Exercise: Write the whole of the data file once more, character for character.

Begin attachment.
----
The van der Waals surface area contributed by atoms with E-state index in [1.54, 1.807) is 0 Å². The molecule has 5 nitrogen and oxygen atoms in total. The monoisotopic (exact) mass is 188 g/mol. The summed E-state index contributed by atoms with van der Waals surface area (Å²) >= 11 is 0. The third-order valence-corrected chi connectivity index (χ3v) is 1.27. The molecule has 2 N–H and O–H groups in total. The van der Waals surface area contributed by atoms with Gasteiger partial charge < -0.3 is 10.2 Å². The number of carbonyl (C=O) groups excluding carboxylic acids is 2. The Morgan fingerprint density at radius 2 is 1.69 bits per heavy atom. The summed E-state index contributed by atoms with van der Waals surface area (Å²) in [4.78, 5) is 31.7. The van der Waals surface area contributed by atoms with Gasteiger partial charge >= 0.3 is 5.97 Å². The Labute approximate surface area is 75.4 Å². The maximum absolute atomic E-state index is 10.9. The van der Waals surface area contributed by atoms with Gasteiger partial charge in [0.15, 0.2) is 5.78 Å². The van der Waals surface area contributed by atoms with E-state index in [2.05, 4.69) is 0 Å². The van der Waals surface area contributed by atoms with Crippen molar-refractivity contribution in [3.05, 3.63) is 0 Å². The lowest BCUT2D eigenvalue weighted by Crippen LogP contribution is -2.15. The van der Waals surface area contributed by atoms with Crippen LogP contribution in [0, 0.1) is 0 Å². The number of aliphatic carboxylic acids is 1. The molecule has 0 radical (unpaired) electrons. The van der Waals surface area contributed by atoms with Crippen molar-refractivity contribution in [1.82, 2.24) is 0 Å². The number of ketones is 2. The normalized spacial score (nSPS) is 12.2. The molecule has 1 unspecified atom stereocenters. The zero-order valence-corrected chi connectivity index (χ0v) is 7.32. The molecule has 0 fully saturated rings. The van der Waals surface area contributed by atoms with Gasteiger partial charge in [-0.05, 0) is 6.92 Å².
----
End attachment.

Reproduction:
The van der Waals surface area contributed by atoms with E-state index in [1.54, 1.807) is 0 Å². The molecule has 5 nitrogen and oxygen atoms in total. The monoisotopic (exact) mass is 188 g/mol. The summed E-state index contributed by atoms with van der Waals surface area (Å²) >= 11 is 0. The third-order valence-corrected chi connectivity index (χ3v) is 1.27. The molecule has 2 N–H and O–H groups in total. The van der Waals surface area contributed by atoms with Gasteiger partial charge < -0.3 is 10.2 Å². The number of carbonyl (C=O) groups excluding carboxylic acids is 2. The Morgan fingerprint density at radius 2 is 1.69 bits per heavy atom. The summed E-state index contributed by atoms with van der Waals surface area (Å²) in [4.78, 5) is 31.7. The van der Waals surface area contributed by atoms with Gasteiger partial charge >= 0.3 is 5.97 Å². The Labute approximate surface area is 75.4 Å². The maximum absolute atomic E-state index is 10.9. The van der Waals surface area contributed by atoms with Gasteiger partial charge in [0.15, 0.2) is 5.78 Å². The van der Waals surface area contributed by atoms with E-state index in [2.05, 4.69) is 0 Å². The van der Waals surface area contributed by atoms with Crippen molar-refractivity contribution in [3.05, 3.63) is 0 Å². The lowest BCUT2D eigenvalue weighted by Crippen LogP contribution is -2.15. The van der Waals surface area contributed by atoms with Crippen LogP contribution in [0, 0.1) is 0 Å². The number of aliphatic carboxylic acids is 1. The molecule has 0 radical (unpaired) electrons. The van der Waals surface area contributed by atoms with Crippen molar-refractivity contribution in [1.82, 2.24) is 0 Å². The number of ketones is 2. The normalized spacial score (nSPS) is 12.2. The molecule has 1 unspecified atom stereocenters. The zero-order valence-corrected chi connectivity index (χ0v) is 7.32. The molecule has 0 fully saturated rings. The van der Waals surface area contributed by atoms with Gasteiger partial charge in [-0.05, 0) is 6.92 Å².